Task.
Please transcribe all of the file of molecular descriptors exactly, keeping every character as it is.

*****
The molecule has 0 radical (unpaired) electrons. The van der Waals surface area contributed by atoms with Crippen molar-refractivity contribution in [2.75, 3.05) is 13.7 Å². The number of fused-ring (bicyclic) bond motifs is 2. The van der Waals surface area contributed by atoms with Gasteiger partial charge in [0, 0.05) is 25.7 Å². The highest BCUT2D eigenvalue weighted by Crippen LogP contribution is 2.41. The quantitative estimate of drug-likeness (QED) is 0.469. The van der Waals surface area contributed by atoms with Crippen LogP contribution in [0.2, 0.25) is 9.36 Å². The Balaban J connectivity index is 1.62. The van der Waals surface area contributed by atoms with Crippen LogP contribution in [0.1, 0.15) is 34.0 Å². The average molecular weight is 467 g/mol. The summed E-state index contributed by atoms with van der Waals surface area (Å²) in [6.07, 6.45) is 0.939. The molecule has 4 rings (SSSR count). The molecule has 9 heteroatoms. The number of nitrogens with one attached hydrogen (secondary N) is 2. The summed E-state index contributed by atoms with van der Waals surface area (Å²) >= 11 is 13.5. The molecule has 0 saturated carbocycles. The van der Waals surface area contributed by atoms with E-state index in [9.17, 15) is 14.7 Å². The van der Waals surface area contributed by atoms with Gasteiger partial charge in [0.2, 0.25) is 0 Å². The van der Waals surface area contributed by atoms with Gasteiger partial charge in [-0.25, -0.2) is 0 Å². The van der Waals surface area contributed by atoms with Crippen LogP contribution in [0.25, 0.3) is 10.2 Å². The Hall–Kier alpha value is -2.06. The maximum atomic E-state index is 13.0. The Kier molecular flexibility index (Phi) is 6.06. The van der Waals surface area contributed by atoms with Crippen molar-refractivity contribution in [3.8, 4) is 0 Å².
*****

The molecule has 0 radical (unpaired) electrons. The van der Waals surface area contributed by atoms with Crippen molar-refractivity contribution in [2.75, 3.05) is 13.7 Å². The number of fused-ring (bicyclic) bond motifs is 2. The van der Waals surface area contributed by atoms with Gasteiger partial charge in [0, 0.05) is 25.7 Å². The highest BCUT2D eigenvalue weighted by Crippen LogP contribution is 2.41. The quantitative estimate of drug-likeness (QED) is 0.469. The van der Waals surface area contributed by atoms with Crippen LogP contribution in [0.2, 0.25) is 9.36 Å². The Balaban J connectivity index is 1.62. The van der Waals surface area contributed by atoms with Crippen LogP contribution in [0.1, 0.15) is 34.0 Å². The average molecular weight is 467 g/mol. The summed E-state index contributed by atoms with van der Waals surface area (Å²) in [6.07, 6.45) is 0.939. The molecule has 4 rings (SSSR count). The molecule has 9 heteroatoms. The number of nitrogens with one attached hydrogen (secondary N) is 2. The summed E-state index contributed by atoms with van der Waals surface area (Å²) >= 11 is 13.5. The molecule has 0 saturated carbocycles. The van der Waals surface area contributed by atoms with E-state index in [9.17, 15) is 14.7 Å². The van der Waals surface area contributed by atoms with Gasteiger partial charge in [0.2, 0.25) is 0 Å². The van der Waals surface area contributed by atoms with Gasteiger partial charge in [-0.25, -0.2) is 0 Å². The van der Waals surface area contributed by atoms with Crippen LogP contribution in [0.25, 0.3) is 10.2 Å². The Hall–Kier alpha value is -2.06. The maximum atomic E-state index is 13.0. The Kier molecular flexibility index (Phi) is 6.06. The van der Waals surface area contributed by atoms with Crippen molar-refractivity contribution in [3.8, 4) is 0 Å².